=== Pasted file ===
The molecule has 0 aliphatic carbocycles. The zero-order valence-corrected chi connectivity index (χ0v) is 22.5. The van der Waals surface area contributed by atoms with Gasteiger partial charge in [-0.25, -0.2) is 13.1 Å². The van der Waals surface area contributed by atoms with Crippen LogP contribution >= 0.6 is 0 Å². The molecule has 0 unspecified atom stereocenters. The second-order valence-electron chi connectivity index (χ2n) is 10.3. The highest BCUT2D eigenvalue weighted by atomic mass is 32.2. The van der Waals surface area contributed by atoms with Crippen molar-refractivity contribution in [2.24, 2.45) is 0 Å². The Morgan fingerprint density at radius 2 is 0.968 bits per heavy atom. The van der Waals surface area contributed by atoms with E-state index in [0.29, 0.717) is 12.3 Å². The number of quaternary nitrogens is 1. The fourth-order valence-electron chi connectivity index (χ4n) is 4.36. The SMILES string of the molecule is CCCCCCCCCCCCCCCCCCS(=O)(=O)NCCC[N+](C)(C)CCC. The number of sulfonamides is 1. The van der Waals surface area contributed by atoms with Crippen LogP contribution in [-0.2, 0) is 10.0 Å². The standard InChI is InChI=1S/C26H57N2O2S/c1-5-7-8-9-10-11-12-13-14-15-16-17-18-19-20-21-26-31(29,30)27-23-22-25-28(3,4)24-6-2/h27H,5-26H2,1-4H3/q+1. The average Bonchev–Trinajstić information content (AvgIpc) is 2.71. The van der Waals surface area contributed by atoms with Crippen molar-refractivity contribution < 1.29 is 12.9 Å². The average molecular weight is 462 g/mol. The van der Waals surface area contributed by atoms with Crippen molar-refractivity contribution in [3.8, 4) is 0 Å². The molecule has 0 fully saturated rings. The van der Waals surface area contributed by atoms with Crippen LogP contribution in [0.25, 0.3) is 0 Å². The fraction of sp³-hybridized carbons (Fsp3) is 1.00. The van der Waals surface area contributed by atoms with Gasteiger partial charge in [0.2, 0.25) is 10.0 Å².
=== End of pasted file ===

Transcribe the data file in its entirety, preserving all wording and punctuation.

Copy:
The molecule has 0 aliphatic carbocycles. The zero-order valence-corrected chi connectivity index (χ0v) is 22.5. The van der Waals surface area contributed by atoms with Gasteiger partial charge in [-0.25, -0.2) is 13.1 Å². The van der Waals surface area contributed by atoms with Crippen LogP contribution >= 0.6 is 0 Å². The molecule has 0 unspecified atom stereocenters. The second-order valence-electron chi connectivity index (χ2n) is 10.3. The highest BCUT2D eigenvalue weighted by atomic mass is 32.2. The van der Waals surface area contributed by atoms with Crippen molar-refractivity contribution in [2.24, 2.45) is 0 Å². The Morgan fingerprint density at radius 2 is 0.968 bits per heavy atom. The van der Waals surface area contributed by atoms with E-state index in [0.29, 0.717) is 12.3 Å². The number of quaternary nitrogens is 1. The fourth-order valence-electron chi connectivity index (χ4n) is 4.36. The SMILES string of the molecule is CCCCCCCCCCCCCCCCCCS(=O)(=O)NCCC[N+](C)(C)CCC. The number of sulfonamides is 1. The van der Waals surface area contributed by atoms with Crippen LogP contribution in [-0.2, 0) is 10.0 Å². The standard InChI is InChI=1S/C26H57N2O2S/c1-5-7-8-9-10-11-12-13-14-15-16-17-18-19-20-21-26-31(29,30)27-23-22-25-28(3,4)24-6-2/h27H,5-26H2,1-4H3/q+1. The average Bonchev–Trinajstić information content (AvgIpc) is 2.71. The van der Waals surface area contributed by atoms with Crippen molar-refractivity contribution < 1.29 is 12.9 Å². The average molecular weight is 462 g/mol. The van der Waals surface area contributed by atoms with Crippen molar-refractivity contribution in [3.8, 4) is 0 Å². The molecule has 0 fully saturated rings. The van der Waals surface area contributed by atoms with Crippen LogP contribution in [0.25, 0.3) is 0 Å². The fraction of sp³-hybridized carbons (Fsp3) is 1.00. The van der Waals surface area contributed by atoms with Gasteiger partial charge in [0.2, 0.25) is 10.0 Å².